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5 Reasons Kids Shouldn't Be Allowed in Cruise Ship Hot Tubs

Kid in hot tub

One of the complaints we hear time and again is that kids on cruises are taking over the onboard hot tubs. But is allowing a child to use a cruise ship hot tub simply inconvenient or downright dangerous? Our members sound off on reasons they believe that kids and hot tubs just don't mix. Do you agree?

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1. Small Children Can't Regulate Their Body Temperature

"I am a long-time cruiser," writes Ilene Karp, "with over 40 years of cruising and, until recently, kids in hot tubs were not an issue. It has, however, become way out of control. I have seen parents put infants in the hot tubs and I said to one that all she needed were some carrots and potatoes because she was literally cooking her child from the inside." Vivid yet disturbing imagery aside, it is true that young children can become easily dehydrated in hot water. According to the Association of Pool & Spa Professionals (APSP), "Children who are big enough to be in a hot tub should not use it for more than five minutes at a time, especially at the maximum temperature of 104 degrees. Infants and toddlers should not be permitted in a hot tub at all as babies' thin skin makes them more susceptible to overheating." And even then APSP advises, "All persons, and especially young children, should be encouraged to drink fresh water while they're soaking."

Kid in hot tub

2. Surprises Might Get Left Behind (The Worst Kind)

In the interest of sanitation -- ever-important on a confined cruise ship -- some cruisers are staunchly against young ones who could have an accident, leading to the draining, cleaning and temporary closure of public hot tubs. "Chair hogs and loud neighbors are a pain, no doubt," Toni Vitanza writes. "But these folks are compromising the health of everyone onboard." Vitanza goes on to say, "At the very least I wish the lines would have a pop-up box on their websites so that before those with children under, say, age four, complete their booking they are clearly [informed of the rules]. Perhaps those pop-up boxes should even go so far as to let folks know that any violation which results in a pool or hot tub having to be drained and sanitized will also result in a charge to their sea pass." The APSP agrees, noting: "Since little ones have very little control over bodily functions, spas become unsanitary almost instantly when 'accidents' happen."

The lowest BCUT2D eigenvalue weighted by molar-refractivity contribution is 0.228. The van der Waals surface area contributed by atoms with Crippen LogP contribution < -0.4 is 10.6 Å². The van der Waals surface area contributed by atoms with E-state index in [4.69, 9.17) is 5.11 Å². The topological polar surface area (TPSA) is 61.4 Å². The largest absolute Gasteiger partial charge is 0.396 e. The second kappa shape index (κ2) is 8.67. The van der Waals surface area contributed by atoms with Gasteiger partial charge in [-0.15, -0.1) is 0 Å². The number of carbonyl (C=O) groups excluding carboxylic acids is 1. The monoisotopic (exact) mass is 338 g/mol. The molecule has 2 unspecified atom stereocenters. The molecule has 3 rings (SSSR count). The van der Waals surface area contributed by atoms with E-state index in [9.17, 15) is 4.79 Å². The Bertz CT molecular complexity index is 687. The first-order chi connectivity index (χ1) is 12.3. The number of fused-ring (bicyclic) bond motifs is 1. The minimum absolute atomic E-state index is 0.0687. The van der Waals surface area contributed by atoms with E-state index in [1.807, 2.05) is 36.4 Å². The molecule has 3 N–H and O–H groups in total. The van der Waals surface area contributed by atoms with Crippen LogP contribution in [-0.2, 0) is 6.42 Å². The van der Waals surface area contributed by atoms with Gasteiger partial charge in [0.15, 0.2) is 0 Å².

3. Bad Behavior Ruins Everyone's Good Time

Young ones don't always make the best hot tub companions due to their, shall we say, exuberant nature. "There are kids that climb over stuff, kick and push people out of the way, scream and carry on like wild animals, and their parents stand there and watch," says Angela. Cruisers who are aiming to relax with a soak and some scenery might find their downtime disrupted by an unwieldy child using the tub as their own playpen. But sometimes the parents get themselves in just as much hot water. David comments, "The biggest problem is always the parents who disregard the rules. Just try to argue with one of them. Combine this with the ship personnel who don't want to get involved or who think you're just a complainer and you have the recipe for a fight." In addition, consider adult behavior after a few drinks in a hot tub; is it something you would want your kids to be around?